• Borderline cases will always exist. They existed before, and they'll still exist now. A game about, say, 18th century exploring will reappear set in the 19th century. Different or not? A themed game will be transformed into an abstract, as with Poison and Thirteen. Different or not? Heck, let's point to the two English-language versions of Innovation currently on the market from Asmadi Games and IELLO. Gameplay's the same in both as is the setting, but terms within the games differ for most every situation, sometimes leading to confusion when people ask rule questions. In no way should these items be separated, yet confusion will continue just as with situations in which the inhabitants of House Stark nestle on eggs all winter.

• Not-so-borderline cases will also still exist. Chicago Express and Wabash Cannonball have the same gameplay and same setting, but player reactions to the differing graphics of the two items are sometimes extreme enough to drive ratings higher or lower as a result. Publisher LudiCreations recently announced a fourth edition of Town Center, and this version will include part of the components included in one previously released expansion, so should this item receive a standalone page or not? It's mostly the same and reviews of this fourth edition will mostly (I guess) mirror those of earlier editions, but it's not exactly the same and the inclusion of the expansion might sway certain players to become buyers when otherwise they wouldn't have bothered. Such cases come up all the time, and we don't have — and probably never will have — an ideal way of classifying everything, not least because different users want things classified in different ways and satisfying one party will upset another.

That said, one possibility for the future would be linked forums, image galleries, etc. for reimplemented items so that users who want to could compare such items directly rather than needing to hop from one page to another. Again, this is only a possibility — one more "wouldn't it be nice if..." to add to the long to-do list that we admins have created — rather than something we plan to add in the immediate future. This would enable some spirit of the games being listed together, while still keeping fences in place for ratings of this presentation versus that one. (In case you don't know, I'll mention that you can already add multiple versions of a game to your collection, rating and commenting on each of them separately. For example, I have multiple comments on the Fluxx Promo Cards game page just to show that this is possible. To do this, add another copy of the game to your collection, then double-click in the "Title" space to choose one of the named versions of that game. You can also enter your own name for the game, should you choose to do so. Ratings are lumped together, though, so you can't separate ratings out for one version or another.)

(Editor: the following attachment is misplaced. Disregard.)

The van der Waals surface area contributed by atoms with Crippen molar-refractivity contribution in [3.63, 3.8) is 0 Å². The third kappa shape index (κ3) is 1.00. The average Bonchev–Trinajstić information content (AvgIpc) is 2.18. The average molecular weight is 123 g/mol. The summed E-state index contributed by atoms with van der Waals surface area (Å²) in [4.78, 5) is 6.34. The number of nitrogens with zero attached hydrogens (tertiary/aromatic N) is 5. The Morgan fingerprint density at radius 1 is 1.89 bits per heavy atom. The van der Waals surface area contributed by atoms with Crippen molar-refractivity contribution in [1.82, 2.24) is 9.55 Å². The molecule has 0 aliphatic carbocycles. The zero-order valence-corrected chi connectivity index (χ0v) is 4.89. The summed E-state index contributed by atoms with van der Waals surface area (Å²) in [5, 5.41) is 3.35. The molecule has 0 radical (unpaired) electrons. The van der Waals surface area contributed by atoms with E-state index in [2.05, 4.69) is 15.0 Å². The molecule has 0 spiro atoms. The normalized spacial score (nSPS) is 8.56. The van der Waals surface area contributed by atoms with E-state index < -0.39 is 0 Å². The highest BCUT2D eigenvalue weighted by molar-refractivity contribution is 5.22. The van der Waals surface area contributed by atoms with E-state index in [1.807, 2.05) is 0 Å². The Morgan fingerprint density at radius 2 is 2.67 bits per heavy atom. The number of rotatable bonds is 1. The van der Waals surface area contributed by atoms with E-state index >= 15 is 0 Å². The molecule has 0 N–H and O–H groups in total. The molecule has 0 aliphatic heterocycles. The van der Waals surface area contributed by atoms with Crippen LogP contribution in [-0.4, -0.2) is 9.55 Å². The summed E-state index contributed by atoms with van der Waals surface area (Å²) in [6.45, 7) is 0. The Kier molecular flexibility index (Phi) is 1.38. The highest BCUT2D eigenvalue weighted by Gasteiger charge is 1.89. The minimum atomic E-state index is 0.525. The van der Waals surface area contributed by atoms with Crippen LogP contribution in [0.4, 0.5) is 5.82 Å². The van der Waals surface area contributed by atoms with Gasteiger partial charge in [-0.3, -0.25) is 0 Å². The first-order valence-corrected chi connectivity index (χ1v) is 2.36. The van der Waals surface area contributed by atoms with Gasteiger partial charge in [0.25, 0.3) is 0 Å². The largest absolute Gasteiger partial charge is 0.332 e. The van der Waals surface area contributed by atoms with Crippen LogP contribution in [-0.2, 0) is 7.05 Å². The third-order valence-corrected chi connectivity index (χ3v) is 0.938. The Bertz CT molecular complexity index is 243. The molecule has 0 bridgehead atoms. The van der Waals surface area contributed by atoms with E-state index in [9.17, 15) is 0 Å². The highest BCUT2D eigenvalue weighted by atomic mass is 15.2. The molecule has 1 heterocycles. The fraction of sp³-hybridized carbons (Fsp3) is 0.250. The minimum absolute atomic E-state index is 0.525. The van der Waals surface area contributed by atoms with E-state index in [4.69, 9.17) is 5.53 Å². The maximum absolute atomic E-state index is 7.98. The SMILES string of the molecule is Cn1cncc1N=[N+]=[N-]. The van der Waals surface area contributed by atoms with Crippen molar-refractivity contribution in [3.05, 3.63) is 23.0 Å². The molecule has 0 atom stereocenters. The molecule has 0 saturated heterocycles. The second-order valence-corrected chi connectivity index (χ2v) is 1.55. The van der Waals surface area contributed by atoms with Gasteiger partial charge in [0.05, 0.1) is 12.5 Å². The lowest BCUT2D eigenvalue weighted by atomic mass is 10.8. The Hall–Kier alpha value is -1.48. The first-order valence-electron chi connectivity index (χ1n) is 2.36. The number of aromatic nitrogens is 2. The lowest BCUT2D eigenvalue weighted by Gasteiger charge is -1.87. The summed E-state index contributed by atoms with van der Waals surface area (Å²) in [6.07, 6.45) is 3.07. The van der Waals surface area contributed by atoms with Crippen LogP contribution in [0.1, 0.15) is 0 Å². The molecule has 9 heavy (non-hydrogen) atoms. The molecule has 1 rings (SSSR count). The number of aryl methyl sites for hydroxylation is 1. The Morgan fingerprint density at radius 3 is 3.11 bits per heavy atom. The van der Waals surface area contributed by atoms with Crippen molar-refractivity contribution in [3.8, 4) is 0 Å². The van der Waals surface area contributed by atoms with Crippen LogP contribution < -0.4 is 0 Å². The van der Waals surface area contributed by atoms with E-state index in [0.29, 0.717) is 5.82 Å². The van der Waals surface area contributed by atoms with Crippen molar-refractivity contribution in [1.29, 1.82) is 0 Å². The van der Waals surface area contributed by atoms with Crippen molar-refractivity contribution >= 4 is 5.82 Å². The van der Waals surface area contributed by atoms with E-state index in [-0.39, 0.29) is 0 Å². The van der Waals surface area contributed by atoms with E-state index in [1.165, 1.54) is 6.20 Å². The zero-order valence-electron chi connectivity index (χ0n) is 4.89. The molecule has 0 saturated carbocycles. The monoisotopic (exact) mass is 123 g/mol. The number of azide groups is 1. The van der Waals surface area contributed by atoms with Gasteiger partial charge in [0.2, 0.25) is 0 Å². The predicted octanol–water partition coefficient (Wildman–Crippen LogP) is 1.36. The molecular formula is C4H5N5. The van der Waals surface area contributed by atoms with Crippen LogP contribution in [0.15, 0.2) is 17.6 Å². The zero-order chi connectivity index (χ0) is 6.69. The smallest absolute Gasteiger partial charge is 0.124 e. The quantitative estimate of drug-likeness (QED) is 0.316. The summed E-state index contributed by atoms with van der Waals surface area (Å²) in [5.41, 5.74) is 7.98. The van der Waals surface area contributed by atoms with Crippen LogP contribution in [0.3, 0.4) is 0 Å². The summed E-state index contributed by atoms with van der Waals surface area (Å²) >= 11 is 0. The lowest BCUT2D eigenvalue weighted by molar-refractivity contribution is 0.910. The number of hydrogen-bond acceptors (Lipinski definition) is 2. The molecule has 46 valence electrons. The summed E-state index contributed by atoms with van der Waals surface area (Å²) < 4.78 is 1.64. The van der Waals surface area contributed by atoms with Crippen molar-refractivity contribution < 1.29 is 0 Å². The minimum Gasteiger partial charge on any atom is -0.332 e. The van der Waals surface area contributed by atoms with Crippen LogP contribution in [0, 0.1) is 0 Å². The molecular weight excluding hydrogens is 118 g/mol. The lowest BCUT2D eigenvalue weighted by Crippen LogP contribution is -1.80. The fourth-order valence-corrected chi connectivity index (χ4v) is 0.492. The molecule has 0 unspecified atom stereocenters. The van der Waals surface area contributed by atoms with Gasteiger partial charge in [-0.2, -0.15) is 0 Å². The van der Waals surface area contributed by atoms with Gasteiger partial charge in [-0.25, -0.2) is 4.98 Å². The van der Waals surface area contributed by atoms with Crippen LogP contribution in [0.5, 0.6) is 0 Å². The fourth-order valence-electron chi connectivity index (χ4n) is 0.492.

Ideally this explanation answers your questions about the specific games depicted above as well as the general policy for game admissions to the BGG database going forward. Maybe it doesn't, though, so feel free to ask questions or offer suggestions of your own — keeping in mind, of course, that your fellow gamer might offer the Bizarro version of your suggestion for an equally good reason. I'll do the best that I can to answer questions, while reserving the right to throw out a resigned shoulder pat or an "I know it when I see it" when the situation calls for it. Pax.
Twitter Facebook
70 Comments
Subscribe sub options Thu Feb 27, 2014 7:32 pm
Post Rolls
  • [+] Dice rolls
Loading... | Locked Hide Show Unlock Lock Comment     View Previous {{limitCount(numprevitems_calculated,commentParams.showcount)}} 1 « Pg. {{commentParams.pageid}} » {{data.config.endpage}}
{{error.message}}
{{comment.error.message}}
    View More Comments {{limitCount(numnextitems_calculated,commentParams.showcount)}} / {{numnextitems_calculated}} 1 « Pg. {{commentParams.pageid}} » {{data.config.endpage}}